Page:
SEAWORLD has announced that they are putting an end to their orca breeding programme. The American company which has numerous Sea World centres across Europe and one in Spain announced on March 17 that “Our customers visit marine parks, in part, to see orcas but a growing number of people think that orcas should not be in captivity by making this change. This is the latest generation of orcas in captivity andchanging the way our visitors willcontemplate these magnificent animals we are providing a really important experience.”
This is a resounding victory for campaigners who for many years have fought against the captivity of these magnificent creatures.
The release of the documentary Black Fish, in 2013 started a massive wave of anti-captivity protestors highlighting the story of Tilikum, a captive killer whale that took the lives of several people, underscoring problems within the sea-park industry, man’s relationship to nature, and how little has been learned about these highly intelligent mammals. It became a “public relations nightmare” for SeaWorld.
It is not clear yet how this decision can affect the four orcas from SeaWorld found in Loro Parque in Santa Cruz de Tenerife which is the only place in Spain where shows are offered with these animals.
The marine park in the Canaries has six whales. Of these, four belong to the American company, another is Morgan, a killer whale that was found on the brink of death on the Dutch coast and moved to the park in the middle of a huge controversy, and a sixth was born in captivity.Asked about the matter, a company spokesman said they were studying the statement of SeaWorld.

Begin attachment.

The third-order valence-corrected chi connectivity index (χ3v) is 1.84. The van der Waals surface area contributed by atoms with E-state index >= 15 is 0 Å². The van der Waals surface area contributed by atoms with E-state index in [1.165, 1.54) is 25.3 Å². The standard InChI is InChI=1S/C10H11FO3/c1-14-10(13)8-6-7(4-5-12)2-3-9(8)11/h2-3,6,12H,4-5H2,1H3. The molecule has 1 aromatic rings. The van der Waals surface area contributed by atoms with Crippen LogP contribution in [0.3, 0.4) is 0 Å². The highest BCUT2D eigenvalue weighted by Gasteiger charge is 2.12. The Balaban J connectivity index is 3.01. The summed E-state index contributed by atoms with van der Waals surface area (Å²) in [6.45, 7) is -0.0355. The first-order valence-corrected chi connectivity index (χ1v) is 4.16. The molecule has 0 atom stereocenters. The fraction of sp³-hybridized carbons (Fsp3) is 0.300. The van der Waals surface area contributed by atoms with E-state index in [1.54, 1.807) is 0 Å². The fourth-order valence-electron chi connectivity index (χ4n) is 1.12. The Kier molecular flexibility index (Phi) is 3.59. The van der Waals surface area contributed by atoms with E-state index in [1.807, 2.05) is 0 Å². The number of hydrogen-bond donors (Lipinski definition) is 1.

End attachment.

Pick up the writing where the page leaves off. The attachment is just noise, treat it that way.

Throughout the world there are 50 killer whales currently in captivity, some of which have been captured and 35 of which have been born in captivity.
There have been calls for SeaWorld to now release their orcas into the wild like the story of Keiko, the real life whale that inspired the film Free Willy. Throughout their lives orcas live in families and hunt in groups, they are extremely intelligent and social animals although many of the captive orcas have not experienced life outside the pool.
President of SeaWorld, Joel Manby, said in a statement: “Most of our orcas born at SeaWorld and who were born in freedom have spent most of their life in our parks.If werelease into the ocean, most likely they die.”
Black Fish director, Gabriela Cowperthwaite, said it was “a key moment”. “The fact that SeaWorld has decided toend the reproduction of captive orcas is a really profound change.”